During the conference call, an LVMH spokesman singled out Marc Jacobs and the men’s shoe firm Berluti as having double-digit sales increases last year. He also noted that Fendi is "making strides," Donna Karan is showing "good resilience," while Céline posted a "good performance," boosted by strong sales of its "Boogie" handbag.
The spokesman also mentioned the standing ovation and rave reviews that greeted Christian Lacroix’s couture show Tuesday, and mentioned Lacroix’s overhaul of the house of Pucci. LVMH fashion and leather goods brands that weren’t mentioned include Loewe, Givenchy and Thomas Pink.
Meanwhile, Patrick Choël, president of the perfumes and cosmetics division at LVMH, described the sale of Hard Candy and Urban Decay as a "small disposal. They were the two smallest businesses in my portfolio," which includes such big hitters as Parfums Christian Dior, Parfums Kenzo and Guerlain, plus numerous small-sized players like Bliss, BeneFit Cosmetics, Fresh and Make Up For Ever.
Wende Zomnir, executive creative director of Urban Decay, seemed upbeat about the new ownership by the Falic Group, composed of Leon, Simon and Jerome Falic. "They love the business," she said. "They want to maintain the prestige positioning the brands have and even take them up a notch. All they have said to me is, ‘We want more creativity from you, more product.’"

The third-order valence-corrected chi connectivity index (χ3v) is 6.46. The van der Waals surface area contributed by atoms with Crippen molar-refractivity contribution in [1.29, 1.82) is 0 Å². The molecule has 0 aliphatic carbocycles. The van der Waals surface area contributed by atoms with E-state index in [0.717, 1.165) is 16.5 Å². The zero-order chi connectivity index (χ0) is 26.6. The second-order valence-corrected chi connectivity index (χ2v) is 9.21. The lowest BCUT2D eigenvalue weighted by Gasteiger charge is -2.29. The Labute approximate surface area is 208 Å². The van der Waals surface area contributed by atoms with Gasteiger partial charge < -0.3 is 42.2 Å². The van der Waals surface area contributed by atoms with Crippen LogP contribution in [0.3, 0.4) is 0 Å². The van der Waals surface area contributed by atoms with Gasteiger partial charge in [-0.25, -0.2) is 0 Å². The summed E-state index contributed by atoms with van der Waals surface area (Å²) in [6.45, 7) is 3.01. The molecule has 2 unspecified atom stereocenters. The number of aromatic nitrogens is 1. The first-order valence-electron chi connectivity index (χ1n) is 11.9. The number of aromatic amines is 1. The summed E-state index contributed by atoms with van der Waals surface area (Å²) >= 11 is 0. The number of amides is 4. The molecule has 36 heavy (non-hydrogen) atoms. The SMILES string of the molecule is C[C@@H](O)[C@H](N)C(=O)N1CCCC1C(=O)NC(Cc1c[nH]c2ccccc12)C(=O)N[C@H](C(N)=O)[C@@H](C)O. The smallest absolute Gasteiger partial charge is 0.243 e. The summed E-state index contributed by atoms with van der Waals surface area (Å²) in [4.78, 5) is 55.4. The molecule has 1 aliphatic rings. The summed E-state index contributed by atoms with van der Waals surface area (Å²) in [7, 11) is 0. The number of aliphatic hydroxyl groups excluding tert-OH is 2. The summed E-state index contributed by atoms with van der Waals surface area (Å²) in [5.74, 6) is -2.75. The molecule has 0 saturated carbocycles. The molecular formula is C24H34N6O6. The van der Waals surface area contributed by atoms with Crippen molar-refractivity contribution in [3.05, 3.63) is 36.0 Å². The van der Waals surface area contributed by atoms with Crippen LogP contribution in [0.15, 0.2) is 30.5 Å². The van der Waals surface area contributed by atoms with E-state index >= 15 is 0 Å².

Urban Decay and its sister brand, Hard Candy, already have some duty-free distribution. The brands now are also sold in Sephora, Nordstrom and select doors of Bloomingdale’s, Foley’s and Macy’s East.
Industry sources estimate the brands could have been sold in a deal worth less than $10 million. Urban Decay and Hard Candy, sources said, are at best marginally profitable although estimates of their sales vary widely, from $20 million to $40 million at retail.
The two brands were cherry-picked by LVMH within 10 months of each other between 1999 and 2000. It was a time when LVMH was on an acquisition spree, snapping up trendy and wild beauty brands. Urban Decay fit the bill with its defiant attitude and products to match, including nail polishes named Roach, Pigeon and Asphyxia. Hard Candy was equally rebellious, with items like Trailer Trash nail polish. Its founder, Dineh Mohajer, started concocted nail polishes in her bathroom.